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CS162 Operating Systems and Systems Programming Final Exam Review

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CS162 Operating Systems and Systems Programming Final Exam Review. May 6, 2013 Haoyuan Li, Neeraja Yadwadkar, Daniel Bruckner http :// inst.eecs.berkeley.edu /~cs162. Slides taken from: Mosharaf Chowdhury and Karthik Reddy. Final Exam. Friday May 17 08:00 – 11:00AM in 1 Pimentel - PowerPoint PPT Presentation

Text of CS162 Operating Systems and Systems Programming Final Exam Review

CS162 Operating Systems and Systems Programming Final Exam Review

CS162Operating Systems andSystems Programming

Final Exam ReviewMay 6, 2013Haoyuan Li, Neeraja Yadwadkar, Daniel Brucknerhttp://inst.eecs.berkeley.edu/~cs162Slides taken from: Mosharaf Chowdhury and Karthik ReddyFinal ExamFriday May 17 08:00 11:00AM in 1 Pimentel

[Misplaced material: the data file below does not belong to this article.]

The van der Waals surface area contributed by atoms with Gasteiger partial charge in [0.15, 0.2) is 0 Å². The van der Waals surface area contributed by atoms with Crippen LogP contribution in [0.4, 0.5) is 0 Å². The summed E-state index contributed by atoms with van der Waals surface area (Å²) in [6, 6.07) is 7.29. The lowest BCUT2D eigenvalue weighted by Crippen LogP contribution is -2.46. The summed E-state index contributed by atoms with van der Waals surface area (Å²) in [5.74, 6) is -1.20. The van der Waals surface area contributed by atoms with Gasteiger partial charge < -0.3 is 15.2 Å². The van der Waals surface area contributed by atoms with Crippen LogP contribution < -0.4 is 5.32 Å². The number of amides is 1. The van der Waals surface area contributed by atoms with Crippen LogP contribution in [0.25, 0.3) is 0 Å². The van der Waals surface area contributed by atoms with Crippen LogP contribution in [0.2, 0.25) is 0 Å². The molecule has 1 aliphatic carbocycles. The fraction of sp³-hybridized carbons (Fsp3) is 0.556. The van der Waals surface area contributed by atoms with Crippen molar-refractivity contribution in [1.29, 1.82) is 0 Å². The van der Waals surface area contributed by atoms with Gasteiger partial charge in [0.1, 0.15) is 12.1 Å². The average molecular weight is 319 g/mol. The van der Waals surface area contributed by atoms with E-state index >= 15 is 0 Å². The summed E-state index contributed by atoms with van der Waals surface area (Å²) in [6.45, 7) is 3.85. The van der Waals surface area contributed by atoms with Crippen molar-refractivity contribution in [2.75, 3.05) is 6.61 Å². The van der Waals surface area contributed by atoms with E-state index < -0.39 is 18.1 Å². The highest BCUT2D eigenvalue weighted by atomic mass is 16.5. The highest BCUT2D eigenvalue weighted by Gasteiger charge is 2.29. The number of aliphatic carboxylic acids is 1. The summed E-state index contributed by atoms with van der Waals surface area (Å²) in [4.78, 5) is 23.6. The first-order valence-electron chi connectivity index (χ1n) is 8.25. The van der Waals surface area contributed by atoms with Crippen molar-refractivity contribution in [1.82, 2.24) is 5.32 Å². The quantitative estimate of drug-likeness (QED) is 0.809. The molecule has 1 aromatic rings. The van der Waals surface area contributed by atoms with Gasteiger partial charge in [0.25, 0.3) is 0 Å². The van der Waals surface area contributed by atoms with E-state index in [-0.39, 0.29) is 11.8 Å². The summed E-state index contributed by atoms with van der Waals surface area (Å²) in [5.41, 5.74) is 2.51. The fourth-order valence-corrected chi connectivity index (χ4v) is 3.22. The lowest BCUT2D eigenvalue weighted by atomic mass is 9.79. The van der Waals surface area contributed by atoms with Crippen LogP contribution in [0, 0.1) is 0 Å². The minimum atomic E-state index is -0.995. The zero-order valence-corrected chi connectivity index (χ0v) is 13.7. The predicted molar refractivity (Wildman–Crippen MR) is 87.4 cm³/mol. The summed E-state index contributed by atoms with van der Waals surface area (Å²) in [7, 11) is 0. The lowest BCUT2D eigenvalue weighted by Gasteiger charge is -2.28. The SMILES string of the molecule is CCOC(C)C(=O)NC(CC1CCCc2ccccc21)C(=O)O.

Two double-sided handwritten pages of notes

Closed book

ComprehensiveAll lectures, discussions, projects, readings, handoutsTopicsSynchronizationPrimitives, Deadlock

Memory managementAddress translation, Caches, TLBs, Demand Paging

Distributed SystemsNaming, Security, Networking

FilesystemsDisks, Directories

Transactions

Memory Multiplexing, Address TranslationImportant Aspects of Memory MultiplexingControlled overlap:Processes should not collide in physical memoryConversely, would like the ability to share memory when desired (for communication)Protection:Prevent access to private memory of other processesDifferent pages of memory can be given special behavior (Read Only, Invisible to user programs, etc).Kernel data protected from User programsPrograms protected from themselvesTranslation: Ability to translate accesses from one address space (virtual) to a different one (physical)When translation exists, processor uses virtual addresses, physical memory uses physical addressesSide effects:Can be used to avoid overlapCan be used to give uniform view of memory to programsWhy Address Translation?Prog 1VirtualAddressSpace 1Prog 2VirtualAddressSpace 2CodeDataHeapStackCodeDataHeapStackData 2Stack 1Heap 1OS heap & StacksCode 1Stack 2Data 1Heap 2Code 2OS codeOS dataTranslation Map 1Translation Map 2Physical Address SpaceDual-Mode OperationCan an application modify its own translation maps?If it could, could get access to all of physical memoryHas to be restricted somehow